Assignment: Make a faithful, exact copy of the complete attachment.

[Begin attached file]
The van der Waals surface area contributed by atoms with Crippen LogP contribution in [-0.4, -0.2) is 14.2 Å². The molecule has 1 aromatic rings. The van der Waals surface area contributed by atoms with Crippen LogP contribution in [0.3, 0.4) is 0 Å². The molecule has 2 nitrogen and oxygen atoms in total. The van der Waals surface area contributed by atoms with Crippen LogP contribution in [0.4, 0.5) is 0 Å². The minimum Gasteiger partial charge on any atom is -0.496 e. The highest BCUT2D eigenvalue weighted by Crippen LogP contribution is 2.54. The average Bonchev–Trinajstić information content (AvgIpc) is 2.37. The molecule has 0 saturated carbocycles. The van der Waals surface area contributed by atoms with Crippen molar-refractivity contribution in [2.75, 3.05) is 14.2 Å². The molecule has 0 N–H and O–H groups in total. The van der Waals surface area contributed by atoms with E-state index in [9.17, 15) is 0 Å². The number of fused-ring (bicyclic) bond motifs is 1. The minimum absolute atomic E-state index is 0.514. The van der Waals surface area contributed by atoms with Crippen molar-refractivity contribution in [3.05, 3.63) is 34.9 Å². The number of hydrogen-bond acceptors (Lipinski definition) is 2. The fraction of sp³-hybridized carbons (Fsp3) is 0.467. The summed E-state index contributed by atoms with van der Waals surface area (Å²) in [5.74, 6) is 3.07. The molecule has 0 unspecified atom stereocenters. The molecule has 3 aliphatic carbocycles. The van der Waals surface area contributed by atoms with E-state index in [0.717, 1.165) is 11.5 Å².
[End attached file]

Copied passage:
The van der Waals surface area contributed by atoms with Crippen LogP contribution in [-0.4, -0.2) is 14.2 Å². The molecule has 1 aromatic rings. The van der Waals surface area contributed by atoms with Crippen LogP contribution in [0.3, 0.4) is 0 Å². The molecule has 2 nitrogen and oxygen atoms in total. The van der Waals surface area contributed by atoms with Crippen LogP contribution in [0.4, 0.5) is 0 Å². The minimum Gasteiger partial charge on any atom is -0.496 e. The highest BCUT2D eigenvalue weighted by Crippen LogP contribution is 2.54. The average Bonchev–Trinajstić information content (AvgIpc) is 2.37. The molecule has 0 saturated carbocycles. The van der Waals surface area contributed by atoms with Crippen molar-refractivity contribution in [2.75, 3.05) is 14.2 Å². The molecule has 0 N–H and O–H groups in total. The van der Waals surface area contributed by atoms with E-state index in [9.17, 15) is 0 Å². The number of fused-ring (bicyclic) bond motifs is 1. The minimum absolute atomic E-state index is 0.514. The van der Waals surface area contributed by atoms with Crippen molar-refractivity contribution in [3.05, 3.63) is 34.9 Å². The number of hydrogen-bond acceptors (Lipinski definition) is 2. The fraction of sp³-hybridized carbons (Fsp3) is 0.467. The summed E-state index contributed by atoms with van der Waals surface area (Å²) in [5.74, 6) is 3.07. The molecule has 0 unspecified atom stereocenters. The molecule has 3 aliphatic carbocycles. The van der Waals surface area contributed by atoms with E-state index in [0.717, 1.165) is 11.5 Å².